The news that Ridley Scott is to direct another movie in the Alien series that he kicked off in 1979 is bound to be interesting to true fans of the movie series in general, and the luminous original in particular. From the early 1980s I can remember articles, rumours and conversations speculating on this subject. Scott, Sigourney Weaver and so many others have put forward their own flights of fancy about a new Ridley Scott Alien movie, that it can scarcely be imagined that the new film live up to the weight of expectation.
As some observers have mentioned, it's guaranteed at the very least that the movie is going to look fantastic; Scott's visual stylings have influenced a generation of film-makers. Blade Runner alone remains a continuing source of inspiration for science-fiction movies and SF production design.
Some have argued that Scott is not the man he was as a creative force; the syndrome of ‘beginner's luck' can certainly carve out a name for a director who's unable to maintain it (as a look at the output of William Friedkin after The Exorcist and The French Connection will attest).
What's easy to forget about Ridley Scott is that he was nearly forty years old when he made Alien, and one of the biggest directorial names in TV advertising; he wasn't a film school graduate looking to break into movies via ads and music videos, but a genuine established commercial entity committed to commercial interests. At heart, Scott is a craftsman occasionally beguiled by serendipity and inspiration, rather than a committed artist who has added technical skills to his repertoire. Scott is a journeyman extraordinaire.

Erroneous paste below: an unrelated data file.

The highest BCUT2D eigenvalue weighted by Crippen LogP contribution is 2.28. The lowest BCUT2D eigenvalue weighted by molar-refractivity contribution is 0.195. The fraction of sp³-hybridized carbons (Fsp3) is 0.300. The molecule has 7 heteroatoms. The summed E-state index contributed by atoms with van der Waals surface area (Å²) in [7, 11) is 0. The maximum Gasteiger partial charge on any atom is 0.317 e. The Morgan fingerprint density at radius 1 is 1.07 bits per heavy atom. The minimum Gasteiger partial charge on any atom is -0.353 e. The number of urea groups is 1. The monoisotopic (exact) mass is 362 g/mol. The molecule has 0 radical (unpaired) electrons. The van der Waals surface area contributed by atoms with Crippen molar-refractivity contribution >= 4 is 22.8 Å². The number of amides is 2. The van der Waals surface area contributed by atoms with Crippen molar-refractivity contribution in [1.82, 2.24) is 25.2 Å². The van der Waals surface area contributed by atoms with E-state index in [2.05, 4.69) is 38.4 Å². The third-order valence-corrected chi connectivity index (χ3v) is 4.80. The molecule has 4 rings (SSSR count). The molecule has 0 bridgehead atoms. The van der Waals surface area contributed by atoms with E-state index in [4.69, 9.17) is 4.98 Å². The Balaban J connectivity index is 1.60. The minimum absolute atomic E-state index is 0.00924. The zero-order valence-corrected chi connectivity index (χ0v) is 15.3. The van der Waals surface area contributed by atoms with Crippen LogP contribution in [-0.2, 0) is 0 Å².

What he isn't is Paul Schrader; Scott will not be found shining a curious flashlight into the more obscure corners of the human mind and asking a major studio to fund an expedition there. The gloss is guaranteed, but the ‘magic' is an optional extra. He likes to be genuinely excited about a movie he's making - but if that doesn't work out, it's going to get made anyway, and he won't be losing any sleep over it.
For Scott, 'hack' isn't a dirty word - he's a pragmatist dealing with available resources; he wants to make movies that are both commercial and have some sort of hook that interests him, in that order.
Perhaps he has been away from science-fiction too long - it seemed to engage him as no other genre did in a prolific career. But the now-legendary pain of making Blade Runner must have combined with its initial commercial failure to deal a body-blow to the director; it seems to have taken decades of the world admitting that Scott was right about Blade Runner to bring him back to screen sci-fi. The CGI revolution and increased scope for such projects in Hollywood wasn't enough in itself to bring him back to the future, until now.
Scott has always followed the money: The Duellists was a cinematic gem in the wake of Kubrick's Barry Lyndon; 1492: Conquest of Paradise an anniversary tie-in; Hannibal a clamoured-for sequel; and even G.I. Jane a second stab at the feminist theme of the considerably more interesting Thelma And Louise.
The luminosity of Scott was beginning to wane even by his fourth movie, Legend - a visual feast, but under-written, and a second box-office failure after Blade Runner to convince the director that the sci-fi and fantasy boom kicked off by Star Wars was played out. Scott started over in the safer and cheaper genre of film-noir, with the gorgeous but vacuous Someone to Watch Over Me in 1987.
He then embraced the ultra-violence of the late 1980s with the controversial but ultimately dull Black Rain, before capturing the public imagination again with Thelma And Louise. The 'heart' was back again...if only briefly.